I shrugged and sat down at the tiny table. “The rain kept me up.”
“Oh.” Charlie took a sip of coffee. “I can give you some earplugs, if you think that might help.”
“That’d be great,” I admitted. I pulled the cereal box towards me and poured out a bowl for myself. “You gotta get to work soon, don’t you?”
Charlie glanced at the clock and muttered something under his breath. “Yeah,” he agreed, louder. “You’ll be okay getting to school on your own? Put your fog lights on.”
I rolled my eyes and smiled at him. “I did take driver’s ed.”
Charlie ducked his head, embarrassed. “I know, I just – worry.” He stood up and said, “I’m gonna go now. Good luck today.”
“Thanks,” I said, waggling my fingers. He waved awkwardly before taking his hat and exiting through the front door. I picked up my cereal bowl and wandered around the house while I ate. The kitchen was small, with green-painted cabinets and wood floors. I remembered it seeming a lot bigger when I was a child; now, I thought that if I held out both arms, I’d hit a wall.
I headed into the living room and stared. It looked exactly the same as it had when I was a kid, down to the furniture and photographs on the mantle. Mom and Charlie’s wedding picture was in the middle, flanked by photos of me as a baby. I touched the photograph from their wedding; they had gotten married on a beach in California, near where they had gone to college. They both looked so happy; I wondered if that was why Charlie had kept it.
I had always known in a vague, abstracted way that Charlie hadn’t really gotten over my mom. He had always asked about her when I came to visit and had seemed sad when I told him she was getting remarried. Being in his house only made it more obvious that he was holding on.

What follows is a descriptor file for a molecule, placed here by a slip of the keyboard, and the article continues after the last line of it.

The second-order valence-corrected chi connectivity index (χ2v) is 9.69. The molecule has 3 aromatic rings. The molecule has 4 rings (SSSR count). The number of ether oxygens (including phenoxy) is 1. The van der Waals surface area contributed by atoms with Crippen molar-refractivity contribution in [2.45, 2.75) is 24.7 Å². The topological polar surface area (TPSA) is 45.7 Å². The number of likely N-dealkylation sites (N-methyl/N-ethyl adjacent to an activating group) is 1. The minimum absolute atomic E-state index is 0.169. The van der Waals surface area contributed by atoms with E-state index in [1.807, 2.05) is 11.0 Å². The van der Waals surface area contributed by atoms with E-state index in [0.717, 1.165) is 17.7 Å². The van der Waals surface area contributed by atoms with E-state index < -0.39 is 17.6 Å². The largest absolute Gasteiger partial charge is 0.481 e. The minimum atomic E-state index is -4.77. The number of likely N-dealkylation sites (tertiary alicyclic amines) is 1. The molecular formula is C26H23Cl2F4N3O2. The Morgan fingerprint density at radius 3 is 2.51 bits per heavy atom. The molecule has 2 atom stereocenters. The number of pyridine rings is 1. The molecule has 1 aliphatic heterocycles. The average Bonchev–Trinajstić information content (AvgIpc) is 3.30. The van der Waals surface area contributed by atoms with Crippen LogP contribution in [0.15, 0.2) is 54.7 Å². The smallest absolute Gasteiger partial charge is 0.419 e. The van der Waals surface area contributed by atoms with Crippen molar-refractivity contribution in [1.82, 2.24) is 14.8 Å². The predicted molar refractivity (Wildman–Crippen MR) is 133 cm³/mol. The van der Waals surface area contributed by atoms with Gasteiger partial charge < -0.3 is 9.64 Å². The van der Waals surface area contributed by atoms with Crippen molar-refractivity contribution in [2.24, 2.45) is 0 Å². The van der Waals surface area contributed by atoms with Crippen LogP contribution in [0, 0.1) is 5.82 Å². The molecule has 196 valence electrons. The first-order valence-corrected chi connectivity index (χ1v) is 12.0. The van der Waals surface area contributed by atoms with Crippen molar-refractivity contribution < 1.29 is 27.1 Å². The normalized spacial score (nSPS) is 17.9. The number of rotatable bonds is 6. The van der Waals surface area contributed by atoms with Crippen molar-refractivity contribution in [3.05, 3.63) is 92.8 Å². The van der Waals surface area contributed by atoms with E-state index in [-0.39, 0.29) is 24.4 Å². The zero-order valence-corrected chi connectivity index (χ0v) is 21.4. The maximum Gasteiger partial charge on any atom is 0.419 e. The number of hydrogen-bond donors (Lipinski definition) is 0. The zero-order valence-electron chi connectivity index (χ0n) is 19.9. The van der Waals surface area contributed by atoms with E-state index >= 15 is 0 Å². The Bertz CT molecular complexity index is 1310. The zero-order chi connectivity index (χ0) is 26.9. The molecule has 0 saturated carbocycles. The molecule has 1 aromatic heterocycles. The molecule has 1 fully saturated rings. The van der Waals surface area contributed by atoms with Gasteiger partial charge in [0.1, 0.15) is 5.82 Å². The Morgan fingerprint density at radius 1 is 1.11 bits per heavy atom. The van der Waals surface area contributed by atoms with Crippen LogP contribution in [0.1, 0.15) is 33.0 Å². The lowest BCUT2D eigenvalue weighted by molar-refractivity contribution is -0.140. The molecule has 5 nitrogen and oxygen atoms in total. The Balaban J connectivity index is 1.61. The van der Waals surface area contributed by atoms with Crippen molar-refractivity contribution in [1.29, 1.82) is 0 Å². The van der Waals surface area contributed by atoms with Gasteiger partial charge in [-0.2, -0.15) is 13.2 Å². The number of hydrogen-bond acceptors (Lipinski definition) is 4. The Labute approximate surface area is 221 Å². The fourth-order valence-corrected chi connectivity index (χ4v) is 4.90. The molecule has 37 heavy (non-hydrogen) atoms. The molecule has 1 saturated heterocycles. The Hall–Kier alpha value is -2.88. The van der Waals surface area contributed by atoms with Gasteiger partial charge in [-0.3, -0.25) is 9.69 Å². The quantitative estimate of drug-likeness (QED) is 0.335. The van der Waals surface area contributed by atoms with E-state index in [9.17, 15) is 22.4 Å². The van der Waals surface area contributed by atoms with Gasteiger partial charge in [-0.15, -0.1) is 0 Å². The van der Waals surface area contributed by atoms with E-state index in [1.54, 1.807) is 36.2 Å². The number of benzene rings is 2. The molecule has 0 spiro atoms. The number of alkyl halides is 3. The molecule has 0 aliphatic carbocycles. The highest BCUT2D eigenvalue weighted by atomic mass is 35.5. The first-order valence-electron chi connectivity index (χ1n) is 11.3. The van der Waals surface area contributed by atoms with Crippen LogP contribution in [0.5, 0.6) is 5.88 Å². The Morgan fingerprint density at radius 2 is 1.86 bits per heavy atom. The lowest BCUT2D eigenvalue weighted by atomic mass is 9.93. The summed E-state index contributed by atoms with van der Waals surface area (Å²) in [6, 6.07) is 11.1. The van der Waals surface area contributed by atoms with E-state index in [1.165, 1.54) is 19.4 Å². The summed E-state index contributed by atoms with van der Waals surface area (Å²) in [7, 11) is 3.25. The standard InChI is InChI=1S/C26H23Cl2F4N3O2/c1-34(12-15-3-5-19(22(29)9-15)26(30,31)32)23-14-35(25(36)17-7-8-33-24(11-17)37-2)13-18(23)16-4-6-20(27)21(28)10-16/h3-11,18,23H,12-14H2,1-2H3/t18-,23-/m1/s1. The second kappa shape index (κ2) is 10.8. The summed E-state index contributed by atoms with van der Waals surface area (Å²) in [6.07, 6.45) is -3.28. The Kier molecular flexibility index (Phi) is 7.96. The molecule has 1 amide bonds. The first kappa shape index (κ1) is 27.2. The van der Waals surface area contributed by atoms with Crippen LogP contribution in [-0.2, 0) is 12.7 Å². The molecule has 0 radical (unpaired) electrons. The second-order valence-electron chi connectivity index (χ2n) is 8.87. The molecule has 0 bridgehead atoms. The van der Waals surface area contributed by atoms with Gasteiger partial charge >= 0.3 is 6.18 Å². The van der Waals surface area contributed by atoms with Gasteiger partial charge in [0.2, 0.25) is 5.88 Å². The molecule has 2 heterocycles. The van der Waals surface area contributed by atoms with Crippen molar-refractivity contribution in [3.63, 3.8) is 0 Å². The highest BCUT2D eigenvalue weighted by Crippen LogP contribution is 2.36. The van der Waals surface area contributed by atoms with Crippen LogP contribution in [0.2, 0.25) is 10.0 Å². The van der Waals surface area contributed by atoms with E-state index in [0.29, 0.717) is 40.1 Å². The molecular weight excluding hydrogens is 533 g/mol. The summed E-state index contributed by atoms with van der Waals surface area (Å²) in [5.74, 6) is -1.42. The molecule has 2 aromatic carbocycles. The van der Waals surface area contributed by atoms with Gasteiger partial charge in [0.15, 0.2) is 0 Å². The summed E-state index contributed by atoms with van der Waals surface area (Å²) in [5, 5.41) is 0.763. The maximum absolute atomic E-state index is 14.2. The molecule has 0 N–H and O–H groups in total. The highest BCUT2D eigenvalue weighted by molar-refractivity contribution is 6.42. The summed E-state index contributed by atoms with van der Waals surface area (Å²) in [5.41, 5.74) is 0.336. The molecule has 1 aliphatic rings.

I finished my breakfast and grabbed my backpack before running out to the car. The air smelled strange to me, moist and rich rather than dry and arid. I climbed into the driver’s seat and took stock. The leather seats had clearly been recently reupholstered, and there was a fairly modern entertainment system in the dash, but the car smelled faintly of tobacco and gasoline. It was actually oddly comforting.
I started the engine, and it roared to life, startling me. I fiddled with the radio, and found that both the tape deck and the radio worked fine, although the CD player seemed to be on the fritz. I made a mental note to find an iPod hook up as I guided the car out onto the street.
The local high school was just off the highway, like most things in Forks, and it didn’t take me long to find it. It was much different from the one I’d gone to in Phoenix – much more homey, built with red bricks rather than institutional cement. It was surrounded by a small forest of shrubs and trees; the sign that read ‘Office’ was nearly hidden by the foliage.